News at Mason
Mason researchers part of a team that discovered a new planet the size of Neptune
July 16, 2020 / by John Hollis
A George Mason University professor and four of his students are part of a research team that has discovered a new planet the size of Neptune that could provide clues about the possibility of life beyond Earth.
Peter Plavchan, an assistant professor within the Department of Astronomy and Physics within the College of Science and the director of the Mason Observatory, and doctoral student Bryson Cale helped author a study in the journal Nature that detailed the discovery of AU Mic b.
“Since this planet is so young, we know its atmosphere is ‘primordial,’ so it will be very interesting to learn what its atmosphere is made of to better understand the planet formation process,” said Plavchan, the study’s lead. “We’d also like to know whether or not the planet formed where it is today, or if it formed in a different location, but quickly migrated to its current location. Since the planet is so young, dynamical changes to the planet’s orbit had to take place very quickly. Otherwise, it must have formed where it is currently located and, if that’s true, it presents a big puzzle for how these planets form so quickly that astronomers don’t fully understand yet.”
Other authors of the study include Thomas Barclay, a University of Maryland associate professor and scientist at NASA’s Goddard Space Flight Center in Greenbelt, Maryland; the University of New Mexico’s Diana Dragomir; and Mason undergraduate Natasha Latouf.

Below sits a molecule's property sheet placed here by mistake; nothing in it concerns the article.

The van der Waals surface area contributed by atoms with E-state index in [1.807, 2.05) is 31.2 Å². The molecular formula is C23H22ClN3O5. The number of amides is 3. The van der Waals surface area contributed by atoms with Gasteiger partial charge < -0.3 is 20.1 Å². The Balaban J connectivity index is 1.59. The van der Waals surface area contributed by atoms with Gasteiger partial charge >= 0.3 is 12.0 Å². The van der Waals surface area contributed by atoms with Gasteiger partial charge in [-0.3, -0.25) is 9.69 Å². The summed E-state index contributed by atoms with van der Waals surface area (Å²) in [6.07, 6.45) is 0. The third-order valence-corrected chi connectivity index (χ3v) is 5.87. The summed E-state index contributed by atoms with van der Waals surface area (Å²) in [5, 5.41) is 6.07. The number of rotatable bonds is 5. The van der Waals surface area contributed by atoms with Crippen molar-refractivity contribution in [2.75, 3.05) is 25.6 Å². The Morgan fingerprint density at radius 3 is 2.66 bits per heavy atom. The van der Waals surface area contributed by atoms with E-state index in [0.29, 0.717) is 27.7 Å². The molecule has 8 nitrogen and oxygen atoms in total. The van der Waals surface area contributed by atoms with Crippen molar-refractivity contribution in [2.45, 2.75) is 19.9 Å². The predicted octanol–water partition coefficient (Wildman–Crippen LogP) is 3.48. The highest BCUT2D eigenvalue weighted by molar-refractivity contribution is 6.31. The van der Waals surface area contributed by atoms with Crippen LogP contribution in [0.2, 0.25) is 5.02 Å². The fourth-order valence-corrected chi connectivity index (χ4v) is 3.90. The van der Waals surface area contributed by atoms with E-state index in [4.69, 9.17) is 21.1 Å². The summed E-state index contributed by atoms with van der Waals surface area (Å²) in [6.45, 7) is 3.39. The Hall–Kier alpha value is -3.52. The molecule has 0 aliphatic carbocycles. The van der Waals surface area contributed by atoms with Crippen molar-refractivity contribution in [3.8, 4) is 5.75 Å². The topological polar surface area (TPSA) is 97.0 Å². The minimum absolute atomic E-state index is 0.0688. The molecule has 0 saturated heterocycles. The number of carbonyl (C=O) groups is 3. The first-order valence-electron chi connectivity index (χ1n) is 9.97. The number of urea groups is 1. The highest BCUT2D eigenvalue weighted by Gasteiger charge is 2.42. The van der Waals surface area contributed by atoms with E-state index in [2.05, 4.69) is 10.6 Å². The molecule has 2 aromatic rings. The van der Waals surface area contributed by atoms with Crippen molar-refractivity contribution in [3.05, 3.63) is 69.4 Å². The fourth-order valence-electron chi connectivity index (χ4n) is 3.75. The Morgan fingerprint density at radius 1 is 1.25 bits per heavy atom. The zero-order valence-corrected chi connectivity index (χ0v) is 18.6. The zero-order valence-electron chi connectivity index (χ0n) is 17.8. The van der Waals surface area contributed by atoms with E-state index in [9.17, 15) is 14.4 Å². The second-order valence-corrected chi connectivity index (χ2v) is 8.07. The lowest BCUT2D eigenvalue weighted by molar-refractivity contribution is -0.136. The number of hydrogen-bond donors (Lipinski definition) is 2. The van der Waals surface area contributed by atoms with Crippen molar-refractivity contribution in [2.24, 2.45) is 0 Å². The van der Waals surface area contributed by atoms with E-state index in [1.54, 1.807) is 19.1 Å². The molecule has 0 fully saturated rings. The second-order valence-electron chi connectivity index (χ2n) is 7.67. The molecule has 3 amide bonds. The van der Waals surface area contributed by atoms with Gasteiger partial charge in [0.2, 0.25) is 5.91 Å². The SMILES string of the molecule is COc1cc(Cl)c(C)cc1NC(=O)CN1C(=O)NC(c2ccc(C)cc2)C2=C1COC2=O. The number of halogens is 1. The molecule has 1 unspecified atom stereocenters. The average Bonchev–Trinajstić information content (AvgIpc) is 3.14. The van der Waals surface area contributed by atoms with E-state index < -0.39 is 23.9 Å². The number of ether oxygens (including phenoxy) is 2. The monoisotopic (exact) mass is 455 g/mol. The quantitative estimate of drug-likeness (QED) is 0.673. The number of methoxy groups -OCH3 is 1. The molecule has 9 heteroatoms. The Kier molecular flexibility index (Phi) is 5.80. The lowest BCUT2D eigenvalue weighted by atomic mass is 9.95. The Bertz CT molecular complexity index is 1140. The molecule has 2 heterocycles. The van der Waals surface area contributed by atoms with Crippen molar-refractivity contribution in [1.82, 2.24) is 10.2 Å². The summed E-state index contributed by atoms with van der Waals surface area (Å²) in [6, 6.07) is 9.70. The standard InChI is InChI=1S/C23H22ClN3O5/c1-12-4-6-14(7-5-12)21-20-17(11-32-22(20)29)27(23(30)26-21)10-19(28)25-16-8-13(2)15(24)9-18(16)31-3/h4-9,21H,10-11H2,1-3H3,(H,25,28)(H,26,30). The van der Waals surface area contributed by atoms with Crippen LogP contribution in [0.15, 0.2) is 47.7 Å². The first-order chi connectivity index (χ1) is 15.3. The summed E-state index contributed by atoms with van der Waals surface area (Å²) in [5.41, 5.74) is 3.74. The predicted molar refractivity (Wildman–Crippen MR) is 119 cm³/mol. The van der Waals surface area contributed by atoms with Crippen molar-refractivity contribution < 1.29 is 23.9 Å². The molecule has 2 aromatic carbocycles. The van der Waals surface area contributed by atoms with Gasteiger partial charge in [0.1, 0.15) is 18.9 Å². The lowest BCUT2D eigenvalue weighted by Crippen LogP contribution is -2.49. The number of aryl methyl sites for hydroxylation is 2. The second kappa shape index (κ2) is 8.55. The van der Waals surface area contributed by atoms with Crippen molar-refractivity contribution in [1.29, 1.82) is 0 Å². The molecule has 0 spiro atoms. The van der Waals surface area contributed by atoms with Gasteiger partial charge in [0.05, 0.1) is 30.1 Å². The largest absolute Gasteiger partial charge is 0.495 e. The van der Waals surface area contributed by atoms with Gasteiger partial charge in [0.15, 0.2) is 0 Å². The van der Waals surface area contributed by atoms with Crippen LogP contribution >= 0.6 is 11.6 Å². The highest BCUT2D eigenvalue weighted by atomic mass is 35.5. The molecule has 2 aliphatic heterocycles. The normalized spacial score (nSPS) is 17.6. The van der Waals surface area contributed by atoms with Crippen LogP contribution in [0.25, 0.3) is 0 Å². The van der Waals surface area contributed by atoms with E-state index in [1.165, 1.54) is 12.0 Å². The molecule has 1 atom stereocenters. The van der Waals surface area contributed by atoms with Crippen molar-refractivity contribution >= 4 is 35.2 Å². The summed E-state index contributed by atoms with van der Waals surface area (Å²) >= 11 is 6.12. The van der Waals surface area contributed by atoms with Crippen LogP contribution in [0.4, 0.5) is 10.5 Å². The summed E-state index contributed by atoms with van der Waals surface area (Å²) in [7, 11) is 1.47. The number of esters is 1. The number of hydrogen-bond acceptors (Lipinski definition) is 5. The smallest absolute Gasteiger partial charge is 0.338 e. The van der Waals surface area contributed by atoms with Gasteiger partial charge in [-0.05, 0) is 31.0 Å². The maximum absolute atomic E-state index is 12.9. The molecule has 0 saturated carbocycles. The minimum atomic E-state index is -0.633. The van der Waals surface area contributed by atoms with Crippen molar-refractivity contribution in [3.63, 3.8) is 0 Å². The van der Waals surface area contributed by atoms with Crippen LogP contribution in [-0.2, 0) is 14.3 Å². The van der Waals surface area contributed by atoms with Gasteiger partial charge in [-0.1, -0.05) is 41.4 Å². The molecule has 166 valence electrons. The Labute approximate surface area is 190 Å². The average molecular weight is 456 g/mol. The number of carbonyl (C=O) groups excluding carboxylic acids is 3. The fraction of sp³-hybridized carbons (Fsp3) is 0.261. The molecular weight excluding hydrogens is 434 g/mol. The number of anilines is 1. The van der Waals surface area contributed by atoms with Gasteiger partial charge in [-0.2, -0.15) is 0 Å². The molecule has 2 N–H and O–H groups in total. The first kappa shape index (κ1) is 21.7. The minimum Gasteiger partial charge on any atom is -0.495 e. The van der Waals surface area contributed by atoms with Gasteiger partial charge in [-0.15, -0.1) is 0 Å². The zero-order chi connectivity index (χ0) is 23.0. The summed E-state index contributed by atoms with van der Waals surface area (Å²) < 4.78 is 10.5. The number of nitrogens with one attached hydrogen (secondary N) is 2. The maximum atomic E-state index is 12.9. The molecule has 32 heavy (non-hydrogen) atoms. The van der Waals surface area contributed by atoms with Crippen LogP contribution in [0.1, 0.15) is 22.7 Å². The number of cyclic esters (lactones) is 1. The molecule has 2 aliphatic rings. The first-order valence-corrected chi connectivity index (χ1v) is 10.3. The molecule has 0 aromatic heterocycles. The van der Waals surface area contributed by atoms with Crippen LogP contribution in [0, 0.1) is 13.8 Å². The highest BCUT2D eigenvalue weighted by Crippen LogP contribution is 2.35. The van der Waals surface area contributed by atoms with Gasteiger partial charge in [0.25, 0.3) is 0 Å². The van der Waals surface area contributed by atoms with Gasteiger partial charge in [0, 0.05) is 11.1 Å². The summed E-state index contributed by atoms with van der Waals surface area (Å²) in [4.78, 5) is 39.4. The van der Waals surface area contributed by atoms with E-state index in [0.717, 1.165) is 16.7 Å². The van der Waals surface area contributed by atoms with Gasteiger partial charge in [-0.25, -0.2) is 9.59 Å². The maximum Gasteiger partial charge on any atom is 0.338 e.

Other Mason students working on the project include undergraduate Ben Tieu and PhD candidate William Matzko.
Like other exoplanets that orbit a star rather than our sun, AU Mic b could also offer astronomers key insights into the formation and development of planets and their migration patterns.
The newest planet, which is part of the AU Microscopii star system, lies relatively close to Earth at roughly 32 light years away and can easily be observed. Discovered by NASA’s exoplanet-hunting Transiting Exoplanet Survey Satellite (TESS) and its retired Spitzer Space Telescope, AU Mic b is estimated to be between 20 million and 30 million years old.
“AU Mic is a young, nearby M dwarf star,” Cale said in a statement released by NASA. “It’s surrounded by a vast debris disk in which moving clumps of dust have been tracked and now, thanks to TESS and Spitzer, it has a planet with a direct size measurement. There is no other known system that checks all of these important boxes.”
Plavchan first began studying exoplanets in 2001 while in graduate school at UCLA and specifically AU Mic b in 2010. Cale joined his research group as a graduate student in 2016 and followed Plavchan to Mason a year later to join the department’s PhD program.
“For the human race, we’ve answered a question that we’ve wondered for a millennia, dating back to Ancient Greece and probably since the dawn of human consciousness,” Plavchan said. “Are there other worlds out there? Now we know the answer is yes. And now, we’ve found a planet that will help us understand how they form.”
Go here if you want to listen to the students talk about exoplanets and their research.